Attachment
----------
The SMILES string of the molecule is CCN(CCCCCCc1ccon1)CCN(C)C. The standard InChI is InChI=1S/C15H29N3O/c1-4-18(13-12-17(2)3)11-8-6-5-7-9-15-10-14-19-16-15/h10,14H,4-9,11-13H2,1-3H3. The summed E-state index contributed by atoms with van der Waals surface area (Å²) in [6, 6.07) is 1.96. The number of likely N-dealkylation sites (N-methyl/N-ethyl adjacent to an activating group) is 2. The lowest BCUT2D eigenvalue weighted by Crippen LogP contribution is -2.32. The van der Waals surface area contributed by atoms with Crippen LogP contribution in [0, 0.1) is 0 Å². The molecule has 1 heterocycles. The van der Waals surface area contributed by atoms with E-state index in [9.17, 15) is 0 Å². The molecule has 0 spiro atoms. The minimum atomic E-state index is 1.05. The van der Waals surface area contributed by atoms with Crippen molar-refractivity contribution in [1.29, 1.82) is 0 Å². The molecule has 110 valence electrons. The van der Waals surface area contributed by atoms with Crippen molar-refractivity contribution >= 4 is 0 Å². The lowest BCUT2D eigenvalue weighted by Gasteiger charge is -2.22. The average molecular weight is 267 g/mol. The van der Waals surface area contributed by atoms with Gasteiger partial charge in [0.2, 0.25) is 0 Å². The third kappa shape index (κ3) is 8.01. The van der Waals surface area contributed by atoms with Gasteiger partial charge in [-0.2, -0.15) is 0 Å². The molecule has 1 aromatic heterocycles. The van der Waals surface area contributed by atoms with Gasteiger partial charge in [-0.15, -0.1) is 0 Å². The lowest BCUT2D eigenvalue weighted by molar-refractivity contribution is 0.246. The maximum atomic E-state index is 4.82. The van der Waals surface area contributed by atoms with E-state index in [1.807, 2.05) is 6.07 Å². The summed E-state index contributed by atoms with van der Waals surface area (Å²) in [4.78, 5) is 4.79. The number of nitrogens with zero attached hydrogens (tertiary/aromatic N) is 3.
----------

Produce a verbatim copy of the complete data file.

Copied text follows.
The SMILES string of the molecule is CCN(CCCCCCc1ccon1)CCN(C)C. The standard InChI is InChI=1S/C15H29N3O/c1-4-18(13-12-17(2)3)11-8-6-5-7-9-15-10-14-19-16-15/h10,14H,4-9,11-13H2,1-3H3. The summed E-state index contributed by atoms with van der Waals surface area (Å²) in [6, 6.07) is 1.96. The number of likely N-dealkylation sites (N-methyl/N-ethyl adjacent to an activating group) is 2. The lowest BCUT2D eigenvalue weighted by Crippen LogP contribution is -2.32. The van der Waals surface area contributed by atoms with Crippen LogP contribution in [0, 0.1) is 0 Å². The molecule has 1 heterocycles. The van der Waals surface area contributed by atoms with E-state index in [9.17, 15) is 0 Å². The molecule has 0 spiro atoms. The minimum atomic E-state index is 1.05. The van der Waals surface area contributed by atoms with Crippen molar-refractivity contribution in [1.29, 1.82) is 0 Å². The molecule has 110 valence electrons. The van der Waals surface area contributed by atoms with Crippen molar-refractivity contribution >= 4 is 0 Å². The lowest BCUT2D eigenvalue weighted by Gasteiger charge is -2.22. The average molecular weight is 267 g/mol. The van der Waals surface area contributed by atoms with Gasteiger partial charge in [0.2, 0.25) is 0 Å². The third kappa shape index (κ3) is 8.01. The van der Waals surface area contributed by atoms with Gasteiger partial charge in [-0.2, -0.15) is 0 Å². The molecule has 1 aromatic heterocycles. The van der Waals surface area contributed by atoms with Gasteiger partial charge in [-0.15, -0.1) is 0 Å². The lowest BCUT2D eigenvalue weighted by molar-refractivity contribution is 0.246. The maximum atomic E-state index is 4.82. The van der Waals surface area contributed by atoms with E-state index in [1.807, 2.05) is 6.07 Å². The summed E-state index contributed by atoms with van der Waals surface area (Å²) in [4.78, 5) is 4.79. The number of nitrogens with zero attached hydrogens (tertiary/aromatic N) is 3.